Pre-1965 dimes, quarters, and Kennedy half-dollars have a silver content of 90%. The content of every dollar made up of these pre-1965 coins is about .715 ounces of silver, so almost three-quarters of an ounce. If you have four quarters that were made before 1965, even though the face value is $1, a local coin shop will give you about $14 for those quarters (minus a small transaction charge). At the time of this writing, an ounce of silver is worth about $20, so if you take .715 times $20, you get roughly $14. What happened at the pizza place was the cashier gave me a $1 bill and two pre-1965 quarters. Those two quarters weigh about a third of an ounce, and with silver at $20 an ounce, he gave me around $8 in real change back (including the $1 bill)!
If you want to try making money looking for silver coins, call your local bank and ask them to put aside rolls of Kennedy half-dollars. You can do this with quarters and dimes too, but half-dollars will obviously save you a lot of time and effort. The number of coins you want to look through depends on your time and patience, but I think $200-$300 worth of coins is a good start. Even though the coins you're looking for will be few and far between, it may be worth the time considering it's very possible you could come across a valuable batch of coins. If you happen to come across 1965-1970 Kennedy half-dollars, put those aside also. Those are comprised of 40% silver, so even though their silver content is less, $1 in face value is still worth about $7 (at the time of this writing). Money doesn't grow on trees, but anytime you pay cash for something, take a quick look at the change you get from the cashier; you could get a nice surprise from time to time!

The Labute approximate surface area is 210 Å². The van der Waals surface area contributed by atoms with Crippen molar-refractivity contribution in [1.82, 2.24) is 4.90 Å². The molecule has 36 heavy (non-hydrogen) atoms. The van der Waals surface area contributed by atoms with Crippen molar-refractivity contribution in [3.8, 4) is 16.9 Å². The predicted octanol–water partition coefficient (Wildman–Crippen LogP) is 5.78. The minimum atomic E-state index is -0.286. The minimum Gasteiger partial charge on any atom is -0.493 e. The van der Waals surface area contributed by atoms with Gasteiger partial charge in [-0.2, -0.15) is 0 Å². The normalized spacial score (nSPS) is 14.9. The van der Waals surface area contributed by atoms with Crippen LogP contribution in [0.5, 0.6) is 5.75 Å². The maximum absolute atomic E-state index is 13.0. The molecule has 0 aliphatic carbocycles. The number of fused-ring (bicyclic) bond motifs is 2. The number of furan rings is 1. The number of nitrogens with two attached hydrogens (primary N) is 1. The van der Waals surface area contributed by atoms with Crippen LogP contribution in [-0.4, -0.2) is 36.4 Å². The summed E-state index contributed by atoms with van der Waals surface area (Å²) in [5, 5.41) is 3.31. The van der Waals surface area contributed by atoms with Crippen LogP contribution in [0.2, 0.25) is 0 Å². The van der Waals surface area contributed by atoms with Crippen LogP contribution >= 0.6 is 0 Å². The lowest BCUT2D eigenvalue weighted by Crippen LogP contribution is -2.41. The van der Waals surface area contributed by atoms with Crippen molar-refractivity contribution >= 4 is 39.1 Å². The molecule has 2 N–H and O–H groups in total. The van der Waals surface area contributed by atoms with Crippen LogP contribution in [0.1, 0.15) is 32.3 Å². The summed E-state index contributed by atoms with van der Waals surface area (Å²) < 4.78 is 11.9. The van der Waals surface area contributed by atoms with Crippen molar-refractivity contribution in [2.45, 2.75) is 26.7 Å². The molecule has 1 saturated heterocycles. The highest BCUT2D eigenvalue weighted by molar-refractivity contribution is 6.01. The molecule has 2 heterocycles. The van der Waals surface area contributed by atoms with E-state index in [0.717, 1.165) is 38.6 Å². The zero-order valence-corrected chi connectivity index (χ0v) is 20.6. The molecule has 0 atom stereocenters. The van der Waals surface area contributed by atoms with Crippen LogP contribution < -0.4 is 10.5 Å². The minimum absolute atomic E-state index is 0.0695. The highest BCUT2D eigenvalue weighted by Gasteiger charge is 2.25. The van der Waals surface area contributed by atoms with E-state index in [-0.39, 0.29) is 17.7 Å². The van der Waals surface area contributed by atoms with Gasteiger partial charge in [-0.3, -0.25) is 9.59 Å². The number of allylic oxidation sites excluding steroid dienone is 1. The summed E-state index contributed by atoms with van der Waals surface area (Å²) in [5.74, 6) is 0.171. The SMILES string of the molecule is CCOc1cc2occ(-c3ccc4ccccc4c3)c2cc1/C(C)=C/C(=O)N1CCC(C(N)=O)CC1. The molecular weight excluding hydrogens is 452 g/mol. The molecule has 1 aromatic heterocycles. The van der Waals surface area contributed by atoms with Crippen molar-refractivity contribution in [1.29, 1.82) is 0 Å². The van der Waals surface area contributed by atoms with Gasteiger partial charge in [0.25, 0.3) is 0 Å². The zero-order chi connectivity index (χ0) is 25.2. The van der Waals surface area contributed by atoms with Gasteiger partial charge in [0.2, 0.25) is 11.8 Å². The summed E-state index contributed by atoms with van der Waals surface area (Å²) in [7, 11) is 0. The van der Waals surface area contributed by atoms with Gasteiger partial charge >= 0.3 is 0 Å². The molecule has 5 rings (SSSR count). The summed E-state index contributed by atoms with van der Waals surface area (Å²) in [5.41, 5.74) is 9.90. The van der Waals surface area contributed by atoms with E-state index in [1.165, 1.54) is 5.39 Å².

Securities and advisory services offered through Ausdal Financial Partners, Inc. Member FINRA/SIPC 5187 Utica Ridge Road Davenport, IA 52807 563-326-2064 www.ausdal.com. Public Retirement Planners, LLC and Ausdal Financial Partners, Inc. are separately owned and operated.